For the contents of his book Man Machine La Mettrie was ousted even from liberal Holland eventually finding refuge in Potsdam at Frederick the Great's court. Diderot and Holbach were warned and published their books and papers using pen names thus avoiding persecution by the royal court and the church. So far this symbiosis of throne and altar somehow had kept human moral going but the priest Jean Meslier attacked the charade in his testament that only became known in 1761: On the one side the priests . . . command you on pain of eternal damnation to obey the magistrates, the princes and the sovereigns, because God has put them in their place to rule over others; and the princes, on the other hand, enforce respect for the priests, give them good appointments and good revenues, and maintain them in the vain function of their false ministry. Meslier’s maxim was that the world would only be happy once the last king has been strangled with the guts of the last priest. However, when king and priest are absent would not chaos result?
The Moral Question
Friedrich Melchior Grimm had no illusions: Let us not be infants, let us not be frightened of words. The fact is that there is no other right in the world except the right of the strongest, and that, since it must be said, this is the only legitimacy. Adam Smith being less pessimistic asked: How can people, who are driven by self-interest, act morally, even altruistically? His answer was "compassion": The greatest ruffian, the most hardened violator of the laws of society, is not altogether without it and Hume added: Values are not God-given; they are not even universal - they are simply an abstract way of articulating what appears humane and useful at a particular point in time.
Against this pessimistic attitude the philosophers around Rousseau placed their "natural" religion: If only people could learn to listen to their inner voice, to trust the voice of nature speaking through them, then they would automatically be in unison with God’s intentions, with his reason. What Rousseau calls the inner voice people should listen to the Church would possibly call the Holy Spirit. With respect to inter-human relation the proponents of moderate Enlightenment placed their hopes on a "social contract that could raise people above this state of murderous anarchy and allow individuals to flourish, protected by the security of laws ... In fact, Rousseau’s ideal is the next best thing to a return to childlike simplicity: a community of contented, rural freeholders, living in harmony with nature and without competition, without property, oppression, or duplicity - a perfect kibbutz, in fact, long before the first socialist Zionist set foot in Palestine."
Diderot's Modern Ideas
In his rather pessimistic view of life Diderot came to the conclusion somehow anticipating Darwin's ideas: What counts in nature is the propagation of the species. For him morality boils down to a simple: Do good, know the truth, that is what distinguishes one man from the next. The rest is nothing. The duration of life is so short, its real needs so narrow, and once one is gone, it matters so little whether one was someone or no one. In the end, one needs nothing but a dirty rag and four planks of pine.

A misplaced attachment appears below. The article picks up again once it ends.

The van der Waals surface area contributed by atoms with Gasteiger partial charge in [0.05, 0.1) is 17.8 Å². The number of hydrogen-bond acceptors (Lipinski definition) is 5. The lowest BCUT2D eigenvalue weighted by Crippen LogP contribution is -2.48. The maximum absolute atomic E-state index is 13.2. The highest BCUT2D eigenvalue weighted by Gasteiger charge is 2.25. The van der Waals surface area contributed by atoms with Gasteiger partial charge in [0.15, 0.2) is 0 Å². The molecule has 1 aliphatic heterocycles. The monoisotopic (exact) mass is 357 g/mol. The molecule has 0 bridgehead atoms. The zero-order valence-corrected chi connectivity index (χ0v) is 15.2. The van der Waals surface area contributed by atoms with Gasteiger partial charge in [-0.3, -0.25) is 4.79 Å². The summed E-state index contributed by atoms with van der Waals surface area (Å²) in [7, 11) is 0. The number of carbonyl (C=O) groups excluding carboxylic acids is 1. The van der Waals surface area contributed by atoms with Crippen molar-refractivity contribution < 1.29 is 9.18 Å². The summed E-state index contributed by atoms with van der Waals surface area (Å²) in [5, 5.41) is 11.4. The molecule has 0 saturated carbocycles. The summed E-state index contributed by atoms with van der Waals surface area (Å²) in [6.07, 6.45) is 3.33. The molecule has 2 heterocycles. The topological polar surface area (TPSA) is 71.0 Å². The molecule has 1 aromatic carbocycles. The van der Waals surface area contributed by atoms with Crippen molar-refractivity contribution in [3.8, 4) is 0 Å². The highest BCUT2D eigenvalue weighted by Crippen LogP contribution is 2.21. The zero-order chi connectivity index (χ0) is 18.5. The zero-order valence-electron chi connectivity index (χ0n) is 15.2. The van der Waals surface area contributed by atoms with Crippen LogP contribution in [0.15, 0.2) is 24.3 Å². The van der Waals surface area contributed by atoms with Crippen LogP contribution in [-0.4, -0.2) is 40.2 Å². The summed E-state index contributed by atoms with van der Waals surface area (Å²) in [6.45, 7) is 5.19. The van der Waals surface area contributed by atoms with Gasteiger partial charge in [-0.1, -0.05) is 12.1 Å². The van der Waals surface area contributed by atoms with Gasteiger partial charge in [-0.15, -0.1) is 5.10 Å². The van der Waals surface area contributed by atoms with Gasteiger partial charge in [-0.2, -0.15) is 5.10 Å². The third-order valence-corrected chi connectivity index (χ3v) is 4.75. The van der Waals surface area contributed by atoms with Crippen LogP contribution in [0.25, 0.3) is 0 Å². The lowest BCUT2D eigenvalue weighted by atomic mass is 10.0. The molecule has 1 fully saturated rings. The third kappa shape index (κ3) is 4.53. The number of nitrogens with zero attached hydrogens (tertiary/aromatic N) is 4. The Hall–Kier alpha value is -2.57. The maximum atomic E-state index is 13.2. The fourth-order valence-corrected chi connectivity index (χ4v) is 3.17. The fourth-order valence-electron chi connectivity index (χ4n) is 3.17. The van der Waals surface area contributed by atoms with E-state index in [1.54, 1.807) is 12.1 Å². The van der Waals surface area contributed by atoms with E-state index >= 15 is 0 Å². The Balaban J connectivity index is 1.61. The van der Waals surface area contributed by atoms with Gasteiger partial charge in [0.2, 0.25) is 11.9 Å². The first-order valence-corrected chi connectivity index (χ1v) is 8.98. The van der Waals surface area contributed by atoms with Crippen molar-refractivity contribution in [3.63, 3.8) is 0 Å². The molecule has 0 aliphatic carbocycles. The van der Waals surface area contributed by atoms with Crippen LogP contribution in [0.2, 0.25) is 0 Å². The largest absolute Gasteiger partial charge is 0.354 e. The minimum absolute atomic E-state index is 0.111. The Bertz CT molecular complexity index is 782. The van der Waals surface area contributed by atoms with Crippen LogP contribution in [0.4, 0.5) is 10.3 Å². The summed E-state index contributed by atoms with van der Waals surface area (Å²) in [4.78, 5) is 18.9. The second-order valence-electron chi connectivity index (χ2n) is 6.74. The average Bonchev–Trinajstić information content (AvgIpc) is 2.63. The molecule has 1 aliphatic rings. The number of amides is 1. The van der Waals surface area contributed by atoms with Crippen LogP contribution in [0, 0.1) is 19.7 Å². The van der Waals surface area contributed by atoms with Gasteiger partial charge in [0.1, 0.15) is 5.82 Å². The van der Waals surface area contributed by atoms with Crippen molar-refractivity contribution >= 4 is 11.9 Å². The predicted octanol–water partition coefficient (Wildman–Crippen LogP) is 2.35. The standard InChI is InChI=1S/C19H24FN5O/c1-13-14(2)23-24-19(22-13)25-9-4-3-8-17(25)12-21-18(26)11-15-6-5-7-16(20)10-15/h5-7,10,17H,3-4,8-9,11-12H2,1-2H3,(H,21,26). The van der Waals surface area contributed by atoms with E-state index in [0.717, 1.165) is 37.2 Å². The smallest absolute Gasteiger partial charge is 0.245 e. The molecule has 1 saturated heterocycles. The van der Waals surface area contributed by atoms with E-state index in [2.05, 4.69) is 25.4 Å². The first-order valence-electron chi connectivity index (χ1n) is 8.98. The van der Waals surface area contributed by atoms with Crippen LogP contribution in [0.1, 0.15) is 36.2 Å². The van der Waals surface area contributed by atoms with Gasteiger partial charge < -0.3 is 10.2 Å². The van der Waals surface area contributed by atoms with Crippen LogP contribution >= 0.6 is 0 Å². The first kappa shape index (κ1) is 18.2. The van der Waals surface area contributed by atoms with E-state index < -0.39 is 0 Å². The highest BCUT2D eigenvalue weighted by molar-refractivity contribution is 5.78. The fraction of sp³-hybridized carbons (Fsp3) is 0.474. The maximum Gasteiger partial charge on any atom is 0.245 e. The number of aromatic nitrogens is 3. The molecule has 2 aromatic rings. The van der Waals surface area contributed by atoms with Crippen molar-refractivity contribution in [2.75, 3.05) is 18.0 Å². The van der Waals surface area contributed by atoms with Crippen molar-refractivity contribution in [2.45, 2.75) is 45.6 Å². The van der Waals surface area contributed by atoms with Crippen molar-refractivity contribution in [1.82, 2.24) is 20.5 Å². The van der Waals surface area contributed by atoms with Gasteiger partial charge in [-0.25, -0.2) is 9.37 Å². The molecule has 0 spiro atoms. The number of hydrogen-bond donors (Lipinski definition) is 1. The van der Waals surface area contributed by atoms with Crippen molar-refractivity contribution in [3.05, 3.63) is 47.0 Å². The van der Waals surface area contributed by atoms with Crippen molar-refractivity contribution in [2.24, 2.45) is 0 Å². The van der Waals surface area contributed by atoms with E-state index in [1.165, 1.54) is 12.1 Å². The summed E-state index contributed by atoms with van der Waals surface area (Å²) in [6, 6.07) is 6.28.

Diderot not only anticipated Darwin but the notion of DNA strands too when he stated: Birth defects have shown that each characteristic of an organism is programmed by a “filament” and if such a filament is missing from the sheaf of information, the resulting organism will be deformed. He also postulates an “infinity of successive developments” by which each organism is perfecting itself assuring the “survival of the species.
Atheism Harder Than Belief
Had not Noble Prize winner Jacques Monod called man's quest for God being a genetic defect? And did not geneticist Dean Hamer postulate a God gene predisposing man towards spiritual or mystic experiences? If belief is something natural then it is much harder to be a radical atheist than to believe in something. How would one interpret Diderot's attending mass when he returned from Holbach's salon to the village of his parents?
P.S.: I did not know that the third president of the US Thomas Jefferson had a full collection of philosophical books he possibly had acquired while he was in Paris from 1785 to 1789 serving his young country. Blom writes: The salon members’ writings became an integral part of how the founding fathers thought about the nascent United States. Jefferson’s handwritten catalogue of books lists not only works by British empiricists such as Hume but also titles by Voltaire and a whole list of crucial books of the radical Enlightenment: the famous De l’esprit by Helvétius (the cause of the 1757 crisis of the Encyclopédie), Holbach’s Système de la nature his Théologie portative (here interestingly attributed to Diderot), a set of Oeuvres philosophiques by Diderot, several anonymous or pseudonymous works such as Holbach’s Christianity Unveiled (“by Boulanger,” in Italian) as well as Raynal’s Histoire des deux Indes and Beccaria’s Of Crimes and Punishments, and a wide selection of precursors, such as Montaigne, Francis Bacon, Baruch Spinoza, and Pierre Bayle. Holbach’s Paris library had the same books on its shelves—as philosophers he and Jefferson were speaking the same language. A notion straight from Holbach’s table and the sum of the philosophical ideas defended there is the "pursuit of happiness".